Even though Maryland is following the lead of 23 other states in setting up a medical marijuana industry, the collective experience of those states has translated to relatively little understanding of how the dozens of active substances within the plant affect health.
As a result, Maryland will launch what likely will become a multimillion-dollar industry to make a psychoactive drug more available statewide without the benefit of proven information about the health implications.
Research is limited because the federal government classifies the drug in the same category as heroin and ecstasy, and restricts the cultivation of marijuana plants. Scientists need federal approval before launching studies that bring pot into labs and face oversight to ensure the drug doesn't end up in the hands of felons.
With marijuana plants on track to sprout in Maryland in the new year, companies vying for licenses and at least two state universities plan to expand on that knowledge here. Researchers at Frostburg State University and the University of Maryland Eastern Shore want to know how and why marijuana eases nausea or prevents seizures, whether it is any more effective than standard medical treatments and what side effects it can cause.
Two companies have formed partnerships with researchers in Frostburg and Princess Anne. If they are chosen out of the more than 1,000 businesses vying for licenses to grow, process or dispense marijuana, they could fund science that experts say is lacking in the controversial field.
"Most research has been anecdotal," said Michael Horberg, a member of the Maryland Medical Cannabis Commission and executive director of the Mid-Atlantic Permanente Research Institute. "While they're formative and suggestive, they're anything but our standard scientific research."
While the partnerships are tentative — state officials said this week they don't expect to award the first licenses to grow and process marijuana until the summer — they illustrate untapped demand from both investors in the state's budding pot industry and from scientists looking for data to inform discussions over drug policy.
"The intent with the research is just to start collecting a lot of the data," said Ethan Ruby, CEO of Peak Harvest Health, a Cumberland-based venture tied to a Connecticut medical cannabis company. "Marijuana is illegal because there are no studies, and there are no studies because it's illegal."
Maryland legalized medical marijuana in 2013, but only allowed teaching hospitals to distribute it. None did, so new laws were passed in 2014 and 2015 allowing for private manufacturing and retail sales.
By the time the Nov. 6 deadline for applications arrived last month, the state had received 146 applications for a maximum of 15 marijuana growing licenses; 124 applications for an unlimited number of licenses to process marijuana into oils, tinctures and other products; and 811 applications to open up to 94 dispensaries spread equally across the state's 47 legislative districts.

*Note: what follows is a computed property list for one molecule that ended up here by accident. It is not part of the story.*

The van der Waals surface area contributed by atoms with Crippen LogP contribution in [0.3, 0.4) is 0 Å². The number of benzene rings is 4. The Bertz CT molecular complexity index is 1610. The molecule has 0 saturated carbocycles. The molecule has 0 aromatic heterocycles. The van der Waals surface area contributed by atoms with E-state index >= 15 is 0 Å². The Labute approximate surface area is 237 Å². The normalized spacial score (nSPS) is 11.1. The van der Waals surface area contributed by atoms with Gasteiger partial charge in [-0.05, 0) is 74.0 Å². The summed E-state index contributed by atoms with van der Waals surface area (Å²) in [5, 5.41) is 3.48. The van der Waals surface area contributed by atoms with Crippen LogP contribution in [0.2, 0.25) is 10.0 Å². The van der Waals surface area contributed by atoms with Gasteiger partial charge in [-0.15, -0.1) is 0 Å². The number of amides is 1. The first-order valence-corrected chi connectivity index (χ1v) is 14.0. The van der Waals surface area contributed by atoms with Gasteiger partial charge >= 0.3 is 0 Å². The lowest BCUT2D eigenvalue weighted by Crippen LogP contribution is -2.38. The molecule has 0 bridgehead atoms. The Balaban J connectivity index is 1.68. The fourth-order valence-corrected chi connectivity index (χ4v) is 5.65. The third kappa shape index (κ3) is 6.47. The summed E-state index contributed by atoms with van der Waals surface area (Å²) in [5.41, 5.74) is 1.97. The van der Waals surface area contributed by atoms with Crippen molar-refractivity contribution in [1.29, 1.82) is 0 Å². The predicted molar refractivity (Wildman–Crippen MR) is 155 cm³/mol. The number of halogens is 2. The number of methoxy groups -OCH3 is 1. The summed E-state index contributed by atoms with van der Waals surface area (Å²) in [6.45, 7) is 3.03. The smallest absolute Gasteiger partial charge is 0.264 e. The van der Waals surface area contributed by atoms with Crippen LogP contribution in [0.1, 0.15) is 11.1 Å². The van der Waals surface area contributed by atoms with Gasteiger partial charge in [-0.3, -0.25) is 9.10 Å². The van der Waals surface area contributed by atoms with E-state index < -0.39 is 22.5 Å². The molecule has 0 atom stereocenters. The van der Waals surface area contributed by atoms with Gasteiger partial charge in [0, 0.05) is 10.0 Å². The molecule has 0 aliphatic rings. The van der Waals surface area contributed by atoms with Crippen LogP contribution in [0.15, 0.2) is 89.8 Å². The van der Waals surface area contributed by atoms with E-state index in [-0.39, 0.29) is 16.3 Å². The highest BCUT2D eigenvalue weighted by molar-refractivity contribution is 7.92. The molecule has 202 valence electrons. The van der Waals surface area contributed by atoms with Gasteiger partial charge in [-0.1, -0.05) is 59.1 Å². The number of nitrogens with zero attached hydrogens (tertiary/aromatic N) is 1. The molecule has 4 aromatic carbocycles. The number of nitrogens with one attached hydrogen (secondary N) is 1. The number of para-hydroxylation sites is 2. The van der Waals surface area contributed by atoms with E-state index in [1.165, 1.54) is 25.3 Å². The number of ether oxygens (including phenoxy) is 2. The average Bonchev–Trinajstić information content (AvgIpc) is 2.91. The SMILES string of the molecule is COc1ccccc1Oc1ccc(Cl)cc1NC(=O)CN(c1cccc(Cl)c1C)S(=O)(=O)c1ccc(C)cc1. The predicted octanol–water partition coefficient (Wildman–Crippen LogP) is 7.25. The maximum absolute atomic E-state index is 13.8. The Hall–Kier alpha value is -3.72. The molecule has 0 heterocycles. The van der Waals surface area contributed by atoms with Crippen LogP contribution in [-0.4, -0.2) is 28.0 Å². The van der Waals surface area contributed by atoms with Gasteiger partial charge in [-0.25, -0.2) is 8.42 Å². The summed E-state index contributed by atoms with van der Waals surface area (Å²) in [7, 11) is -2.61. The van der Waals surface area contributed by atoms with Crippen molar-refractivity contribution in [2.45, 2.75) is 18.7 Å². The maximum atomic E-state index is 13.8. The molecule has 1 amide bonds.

Peak Harvest signed a memorandum of understanding earlier this month with Frostburg State, where faculty of the university's ethnobotany program hope to study marijuana in the same way they analyze substances like ginseng or black cohosh, two plants with medicinal applications.
That followed a similar partnership formed by Wellness Farms, a company with eight medical marijuana licenses across the country, with UMES. That university has programs in agriculture, pharmacy and pharmacology that could host studies of medical marijuana.
The research would differ from ongoing federally funded studies, which largely explore issues of addiction or brain development and do not bring any marijuana into lab settings, according to a National Institutes of Health database.
For example, a study at the University of Puget Sound is analyzing sewer waste to gauge marijuana consumption in Washington state, where pot is legal. The University of California, Los Angeles is studying how marijuana use during adolescence has affected the memory and cognitive function of baby boomers. And Michigan State University is testing the effects of chemicals found in marijuana on the generation of neurons in mice brains.
The researchers at Frostburg and UMES instead plan to conduct more basic research, analyzing marijuana plants themselves, the chemicals they contain and the way those chemicals behave in the body. They also could conduct research that more directly benefits growers and dispensers of marijuana, exploring how to most efficiently and effectively grow the plant and engineer it for desired qualities or levels of strength.